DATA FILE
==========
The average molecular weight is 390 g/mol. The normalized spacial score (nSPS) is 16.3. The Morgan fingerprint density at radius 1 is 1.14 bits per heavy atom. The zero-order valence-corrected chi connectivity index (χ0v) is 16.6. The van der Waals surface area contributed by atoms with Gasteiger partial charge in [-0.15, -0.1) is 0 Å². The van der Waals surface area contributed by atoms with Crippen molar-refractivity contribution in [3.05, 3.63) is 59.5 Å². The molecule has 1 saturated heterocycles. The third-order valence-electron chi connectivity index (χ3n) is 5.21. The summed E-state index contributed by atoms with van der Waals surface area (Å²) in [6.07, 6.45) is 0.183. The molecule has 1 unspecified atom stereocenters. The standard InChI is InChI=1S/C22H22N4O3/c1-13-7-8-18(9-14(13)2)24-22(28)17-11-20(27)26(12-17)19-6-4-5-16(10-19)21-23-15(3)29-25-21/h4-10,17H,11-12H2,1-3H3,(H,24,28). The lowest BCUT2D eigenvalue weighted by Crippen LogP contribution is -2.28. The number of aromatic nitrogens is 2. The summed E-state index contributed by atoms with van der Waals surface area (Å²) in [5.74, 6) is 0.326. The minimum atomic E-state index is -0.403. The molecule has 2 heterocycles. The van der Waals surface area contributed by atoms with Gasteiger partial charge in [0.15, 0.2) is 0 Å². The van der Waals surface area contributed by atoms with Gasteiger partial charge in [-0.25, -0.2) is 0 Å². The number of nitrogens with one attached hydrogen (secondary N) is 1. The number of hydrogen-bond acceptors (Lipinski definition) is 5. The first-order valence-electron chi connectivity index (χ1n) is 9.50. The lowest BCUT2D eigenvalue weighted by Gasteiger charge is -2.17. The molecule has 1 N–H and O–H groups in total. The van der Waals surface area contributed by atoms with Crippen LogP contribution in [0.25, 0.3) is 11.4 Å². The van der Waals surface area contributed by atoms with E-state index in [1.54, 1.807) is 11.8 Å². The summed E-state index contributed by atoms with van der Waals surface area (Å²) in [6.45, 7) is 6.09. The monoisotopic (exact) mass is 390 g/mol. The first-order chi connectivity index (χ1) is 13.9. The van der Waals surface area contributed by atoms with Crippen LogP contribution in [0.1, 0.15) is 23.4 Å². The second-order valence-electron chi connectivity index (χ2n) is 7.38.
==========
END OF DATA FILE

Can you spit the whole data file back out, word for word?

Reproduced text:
The average molecular weight is 390 g/mol. The normalized spacial score (nSPS) is 16.3. The Morgan fingerprint density at radius 1 is 1.14 bits per heavy atom. The zero-order valence-corrected chi connectivity index (χ0v) is 16.6. The van der Waals surface area contributed by atoms with Gasteiger partial charge in [-0.15, -0.1) is 0 Å². The van der Waals surface area contributed by atoms with Crippen molar-refractivity contribution in [3.05, 3.63) is 59.5 Å². The molecule has 1 saturated heterocycles. The third-order valence-electron chi connectivity index (χ3n) is 5.21. The summed E-state index contributed by atoms with van der Waals surface area (Å²) in [6.07, 6.45) is 0.183. The molecule has 1 unspecified atom stereocenters. The standard InChI is InChI=1S/C22H22N4O3/c1-13-7-8-18(9-14(13)2)24-22(28)17-11-20(27)26(12-17)19-6-4-5-16(10-19)21-23-15(3)29-25-21/h4-10,17H,11-12H2,1-3H3,(H,24,28). The lowest BCUT2D eigenvalue weighted by Crippen LogP contribution is -2.28. The number of aromatic nitrogens is 2. The summed E-state index contributed by atoms with van der Waals surface area (Å²) in [5.74, 6) is 0.326. The minimum atomic E-state index is -0.403. The molecule has 2 heterocycles. The van der Waals surface area contributed by atoms with Gasteiger partial charge in [0.15, 0.2) is 0 Å². The van der Waals surface area contributed by atoms with Gasteiger partial charge in [-0.25, -0.2) is 0 Å². The number of nitrogens with one attached hydrogen (secondary N) is 1. The number of hydrogen-bond acceptors (Lipinski definition) is 5. The first-order valence-electron chi connectivity index (χ1n) is 9.50. The lowest BCUT2D eigenvalue weighted by Gasteiger charge is -2.17. The molecule has 1 N–H and O–H groups in total. The van der Waals surface area contributed by atoms with Crippen LogP contribution in [0.25, 0.3) is 11.4 Å². The van der Waals surface area contributed by atoms with E-state index in [1.54, 1.807) is 11.8 Å². The summed E-state index contributed by atoms with van der Waals surface area (Å²) in [6.45, 7) is 6.09. The monoisotopic (exact) mass is 390 g/mol. The first-order chi connectivity index (χ1) is 13.9. The van der Waals surface area contributed by atoms with Crippen LogP contribution in [0.1, 0.15) is 23.4 Å². The second-order valence-electron chi connectivity index (χ2n) is 7.38.